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York Blitz: Buried alive
12:20pm Tuesday 24th April 2012 in History articles
All week, we are bringing you memories of readers who lived through the York Blitz of April 29, 1942. Today Kate Houghton, Barbara Weatherley and Christopher Backhouse and his sister, Jane Whitworth, tell their stories.
Christopher Backhouse and his whole family were pulled alive from the rubble of a house in Bootham that had been completely demolished by a bomb.
It was the sound of his baby sister, Jane, crying that alerted a passer-by to the fact that there were people still alive in the rubble.
Christopher, who now lives in Markington, near Ripon, was only five at the time. But he vividly remembers in the days before the raid, ARP wardens coming round to ensure the blackout was observed.
“I remember them patrolling the streets outside looking for chinks of light, and me being shouted at because I dared to look out one day!”
His memories of the night of the bombing itself are a little hazy. But he does remember the sirens, and the sound of the German planes overhead. “They made a different noise to the British planes.”
There wasn’t time to get to the Anderson shelter in the garden. Instead, the whole family – Christopher, his parents, baby Jane, and the nanny – huddled under a metal Morrison table shelter in a ground floor room.
He clearly remembers the whistle of bombs falling, and his father rocking him backwards and forwards in the shelter for comfort. And then came the sound of another bomb falling. Someone – it might even have been Christopher – shouted: “It’s us! It’s us! It’s us!
“And then there was an almighty crash and the whole house came down around our ears.”
It was pitch black, buried alive beneath that Morrison shelter. All he can really remember is the sound of running water – obviously a pipe somewhere had burst. It was terrifying, he admits. “But my father was very calm.”
Eventually, a butcher with a shop nearby who must have come to inspect the damage to his property heard baby Jane crying. The entire family were pulled alive from the rubble.
Christopher’s sister, Jane Whitworth, now living in Bishophill, wrote this account of that night: “On the night of the Baedeker raid my family were living in Bootham. Our house was near the corner of Marygate and stood where the offices of Smiths Gore are now.
“The house received a direct hit and was totally demolished. Our local butcher, Mr Priestley, later passed the house and said to his companion that there could be no possibility of survivors – and then he heard a baby cry.
“He came into the wreckage and found that as well as the baby the rest of the family was alive. I was the baby, and with my brother and parents, was rescued. With all our possessions gone my father had to beg for milk which he did on the Minster steps.
“My brother, Christopher, was unable to go to school because some of the nuns who taught him at the Bar Convent were killed and the bomb damage there was severe.
The butcher’s shop is easily identifiable today in Bootham because of tiles which spell ‘PRIESTLEY’ below the window.”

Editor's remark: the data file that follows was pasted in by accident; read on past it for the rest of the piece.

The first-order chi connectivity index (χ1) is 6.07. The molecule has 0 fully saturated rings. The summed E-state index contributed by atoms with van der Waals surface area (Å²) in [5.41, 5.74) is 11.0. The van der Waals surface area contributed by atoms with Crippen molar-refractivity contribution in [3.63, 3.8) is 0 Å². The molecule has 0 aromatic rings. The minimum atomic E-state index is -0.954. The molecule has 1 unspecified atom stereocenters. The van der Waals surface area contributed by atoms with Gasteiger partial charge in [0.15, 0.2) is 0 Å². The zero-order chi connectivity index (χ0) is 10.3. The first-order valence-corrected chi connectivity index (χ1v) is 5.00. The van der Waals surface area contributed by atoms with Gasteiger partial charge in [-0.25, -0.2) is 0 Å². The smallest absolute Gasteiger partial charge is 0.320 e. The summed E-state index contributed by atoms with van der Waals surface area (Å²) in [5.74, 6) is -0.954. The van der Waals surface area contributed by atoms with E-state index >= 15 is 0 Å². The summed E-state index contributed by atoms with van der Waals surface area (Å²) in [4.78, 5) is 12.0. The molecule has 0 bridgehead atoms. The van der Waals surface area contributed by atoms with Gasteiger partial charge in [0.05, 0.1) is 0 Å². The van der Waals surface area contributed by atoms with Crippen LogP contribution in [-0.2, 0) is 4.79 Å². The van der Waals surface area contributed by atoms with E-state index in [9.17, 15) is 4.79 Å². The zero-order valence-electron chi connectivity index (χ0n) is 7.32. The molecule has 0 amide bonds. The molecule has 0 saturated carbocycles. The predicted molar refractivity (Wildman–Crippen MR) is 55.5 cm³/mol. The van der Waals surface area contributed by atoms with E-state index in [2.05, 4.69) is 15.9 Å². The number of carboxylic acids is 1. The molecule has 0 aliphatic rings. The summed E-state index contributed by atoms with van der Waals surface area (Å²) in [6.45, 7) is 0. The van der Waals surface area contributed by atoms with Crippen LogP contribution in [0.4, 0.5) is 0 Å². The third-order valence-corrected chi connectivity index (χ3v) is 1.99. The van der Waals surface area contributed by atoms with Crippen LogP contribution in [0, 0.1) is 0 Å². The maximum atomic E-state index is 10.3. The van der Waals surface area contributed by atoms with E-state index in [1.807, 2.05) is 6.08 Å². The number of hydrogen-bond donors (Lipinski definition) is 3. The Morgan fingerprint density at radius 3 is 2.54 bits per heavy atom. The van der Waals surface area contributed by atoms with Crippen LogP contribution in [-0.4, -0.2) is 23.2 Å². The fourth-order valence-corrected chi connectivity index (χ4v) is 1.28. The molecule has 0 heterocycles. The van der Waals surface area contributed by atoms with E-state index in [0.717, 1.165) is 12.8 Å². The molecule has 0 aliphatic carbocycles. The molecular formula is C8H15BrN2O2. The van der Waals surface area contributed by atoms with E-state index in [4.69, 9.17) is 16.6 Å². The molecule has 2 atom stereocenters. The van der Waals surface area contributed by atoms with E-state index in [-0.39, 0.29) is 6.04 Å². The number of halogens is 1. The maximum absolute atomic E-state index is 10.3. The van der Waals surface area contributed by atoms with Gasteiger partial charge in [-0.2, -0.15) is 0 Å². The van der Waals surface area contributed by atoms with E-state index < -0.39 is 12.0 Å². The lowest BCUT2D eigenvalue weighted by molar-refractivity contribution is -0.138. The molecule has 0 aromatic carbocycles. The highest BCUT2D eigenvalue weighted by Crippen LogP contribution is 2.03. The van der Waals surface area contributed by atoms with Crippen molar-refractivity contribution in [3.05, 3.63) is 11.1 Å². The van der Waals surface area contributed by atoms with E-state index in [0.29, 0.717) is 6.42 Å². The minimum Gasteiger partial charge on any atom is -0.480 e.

Kate Houghton was 15 the night of the raids. She lived in Bishophill with her family and went to school in South Bank.
She remembers vividly the aftermath of the bombing, emerging from the air raid shelter that ran beneath the bar walls from Victoria Bar to Priory Street to see the Bar Convent’s stretch in Nunnery Lane in ruins. Five nuns died in the attack.
“After a raid, we didn’t go to school until 10 o’clock. As I walked up Nunnery Lane I saw them taking out the bodies of the nuns. They were covered, but it is a vivid memory and one I have talked about since with nuns at the convent.”
A couple Kate used to pass on her way to school every day were also killed when their house took a direct hit in the raid.
Kate, now 85 and living in Poppleton, remembers being “scared” every time she had to go into the air raid shelter during the war.
“You would hear planes, but you never knew whether they were ours or the Germans’.”
Barbara Weatherley was 13 at the time of the blitz, and living in Nunthorpe Grove. She and her family were awakened that night by the air raid siren and the sound of bombs dropping.
“No time to gather up clothes or shoes – it was straight down the garden path into the Anderson Shelter, no looking out to see what was happening, door shut tight and shaking with fright!” writes Barbara, who now lives in Bishopthorpe.
“We could hear the bombs exploding. We lived at 37 Nunthorpe Grove and we were told if the bombs whistled on the way down, you would be all right but if your heard a rushing noise they were too close. They rushed on that night.
“When we emerged from the shelter, Nunthorpe Grove was a scene of devastation. Those at No 41 were extremely lucky. Their shelter was teetering on the edge of a crater. We walked on broken glass into a house that was totally wrecked, no roof, windows broken, treasured possessions gone and wondering what we were going to do with ourselves.
“Mother, father, two brothers and myself, all very young. The house, built in 1936, was our pride and joy. We had moved from a small terrace house to the three bedroomed semi with a large garden – but we survived with a tarpaulin over the roof and windows boarded up until the next disaster, a Halifax bomber crashing in Nunthorpe Grove in 1945.
“No counselling, just get on with life, and back to school along with many others in the same situation.”